Two things really define a small town -- the character of its people and the quality of its housing.
With that in mind, here's a statistic that should concern Dorchester residents: Nearly 13% of housing units in the community are unoccupied, according to data collected by Sperling's Best Places.
Some are empty because elderly residents recently passed or are in nursing homes. Some are neglected properties that have been vacant for some time.
We've said it before: Nothing is harder on a town than unoccupied homes -- especially deteriorating, hazardous properties (residential and commercial).
The good news is Dorchester has a lot of hard-working, involved residents who are making positive change.
The bad news is we need more people to help in order to speed up the progress. It can happen.
And that positive change should be focused squarely on housing and bringing new, young families to Dorchester. Young families need to be told about all the benefits of living here, from lower taxes, lower housing costs, safer conditions, and better education.
Meanwhile, the strong majority of Dorchester homeowners are working very hard to improve their properties. (See our story on recent home improvements throughout town.) What's more, home price appreciation in Dorchester is up 5.40% over the last year.
Dorchester homes are a source of pride for the vast majority of our town's residents. That is why it is unfair when a handful of severely deteriorating properties (such as the home pictured above, at 8th and Jefferson) threaten either the health of residents or the investments of nearby homeowners.
Here are steps we can all take, as individuals, to make Dorchester even better when it comes to housing:
- Ask Town Representatives To Look At A Blight Tax And Fees On Vacant Properties: We think all town residents should ask Dorchester Village Board members to consider a blight tax and fee on abandoned properties in town. (Of course, exceptions would need to be made for properties owned by residents in long-term care and in extreme cases of hardship.) Keep in mind that a recent Times survey of readers found that 64% supported the blight tax concept and another 14% said the village board should at least obtain legal counsel and consider whether such a tax makes sense. But village board members need to hear from residents.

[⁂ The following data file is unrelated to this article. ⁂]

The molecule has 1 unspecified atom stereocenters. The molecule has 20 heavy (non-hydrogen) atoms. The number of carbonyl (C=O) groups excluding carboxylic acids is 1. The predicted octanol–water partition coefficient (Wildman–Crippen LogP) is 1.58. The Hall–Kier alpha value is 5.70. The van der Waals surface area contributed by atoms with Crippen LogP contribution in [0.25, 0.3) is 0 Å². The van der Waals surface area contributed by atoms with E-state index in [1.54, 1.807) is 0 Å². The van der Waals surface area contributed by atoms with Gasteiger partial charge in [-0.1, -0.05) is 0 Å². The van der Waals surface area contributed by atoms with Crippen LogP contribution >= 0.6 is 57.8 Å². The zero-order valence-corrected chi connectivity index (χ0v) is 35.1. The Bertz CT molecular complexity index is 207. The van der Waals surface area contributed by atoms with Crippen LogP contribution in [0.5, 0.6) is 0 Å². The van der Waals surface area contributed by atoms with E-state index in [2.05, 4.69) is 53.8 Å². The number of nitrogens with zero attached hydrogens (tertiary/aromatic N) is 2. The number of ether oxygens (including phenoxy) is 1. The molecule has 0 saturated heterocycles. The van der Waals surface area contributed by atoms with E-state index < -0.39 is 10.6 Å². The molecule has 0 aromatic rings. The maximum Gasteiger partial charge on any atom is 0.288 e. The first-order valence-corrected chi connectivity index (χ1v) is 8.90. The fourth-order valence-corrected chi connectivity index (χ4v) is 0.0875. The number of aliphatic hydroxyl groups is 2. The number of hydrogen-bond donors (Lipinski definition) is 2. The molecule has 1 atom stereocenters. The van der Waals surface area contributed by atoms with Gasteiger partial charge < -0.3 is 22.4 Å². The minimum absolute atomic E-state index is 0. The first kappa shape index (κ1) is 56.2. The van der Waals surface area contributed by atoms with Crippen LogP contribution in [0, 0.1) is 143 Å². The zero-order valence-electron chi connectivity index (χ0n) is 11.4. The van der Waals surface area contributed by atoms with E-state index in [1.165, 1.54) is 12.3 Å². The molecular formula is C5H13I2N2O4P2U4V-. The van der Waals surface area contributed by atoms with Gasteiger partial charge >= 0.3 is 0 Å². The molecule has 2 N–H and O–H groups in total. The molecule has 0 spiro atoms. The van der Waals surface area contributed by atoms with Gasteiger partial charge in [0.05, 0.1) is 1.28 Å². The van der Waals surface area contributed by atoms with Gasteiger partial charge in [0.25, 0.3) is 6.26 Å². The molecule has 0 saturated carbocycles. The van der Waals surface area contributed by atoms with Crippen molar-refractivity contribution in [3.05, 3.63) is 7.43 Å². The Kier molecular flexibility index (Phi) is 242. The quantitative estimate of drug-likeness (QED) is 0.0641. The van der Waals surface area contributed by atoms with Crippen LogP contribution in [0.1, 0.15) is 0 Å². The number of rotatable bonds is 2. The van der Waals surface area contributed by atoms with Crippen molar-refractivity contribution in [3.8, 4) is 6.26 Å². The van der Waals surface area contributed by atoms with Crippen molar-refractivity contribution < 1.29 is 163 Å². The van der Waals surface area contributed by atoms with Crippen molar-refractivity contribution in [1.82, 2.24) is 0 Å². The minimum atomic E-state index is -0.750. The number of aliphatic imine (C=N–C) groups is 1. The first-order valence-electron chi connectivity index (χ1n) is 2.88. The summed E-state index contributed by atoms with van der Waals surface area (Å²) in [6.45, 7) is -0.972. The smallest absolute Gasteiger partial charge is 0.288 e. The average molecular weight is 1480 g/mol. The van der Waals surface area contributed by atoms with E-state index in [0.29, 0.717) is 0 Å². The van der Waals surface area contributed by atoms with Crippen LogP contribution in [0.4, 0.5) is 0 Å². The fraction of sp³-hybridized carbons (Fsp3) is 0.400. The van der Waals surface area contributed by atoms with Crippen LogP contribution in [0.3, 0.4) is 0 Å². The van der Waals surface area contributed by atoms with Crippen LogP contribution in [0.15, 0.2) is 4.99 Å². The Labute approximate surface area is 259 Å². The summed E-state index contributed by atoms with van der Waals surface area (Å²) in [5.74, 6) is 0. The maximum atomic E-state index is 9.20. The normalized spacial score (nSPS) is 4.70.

- Gather Willing Investors And Get A Plan For New Housing Options: Individuals are needed to invest in Dorchester's housing, whether as residents or investors. This includes DHS alumni, families with ties to our town, farmers, business owners, school staff -- they can collaborate and craft a long-term housing plan for Dorchester. Maybe a townhouse or duplex development makes more sense in our small town today? Perhaps apartments? Those looking for expert housing help can get it from the Southeast Nebraska Development District (SENDD), to study best practices, success stories, programs and ideas implemented by towns of our size.
- Incentives For School Staff To Make A Home In The Community That Provides Their Salary: The school board could consider providing financial incentives for faculty to reside in town. This makes sense since every teacher and administrator is paid with district property tax dollars. While homes are rarely for sale in town, there are plenty of homes that could be renovated if owners had reason to sell. And lots are currently available to build. Renting is also a possibility, since renters make up 20.91% of the Dorchester population, according to new Census data.
- Get Help For Those Homeowners In Dire Need: Nebraska USDA Rural Development recently announced that USDA is seeking applications for grants to make housing repairs for low- and very-low-income rural residents. The grants are being provided through USDA Rural Development's Housing Preservation Grant program. For those who truly need financial assistance with home repairs, call USDA's Nebraska office at 402-437-5563.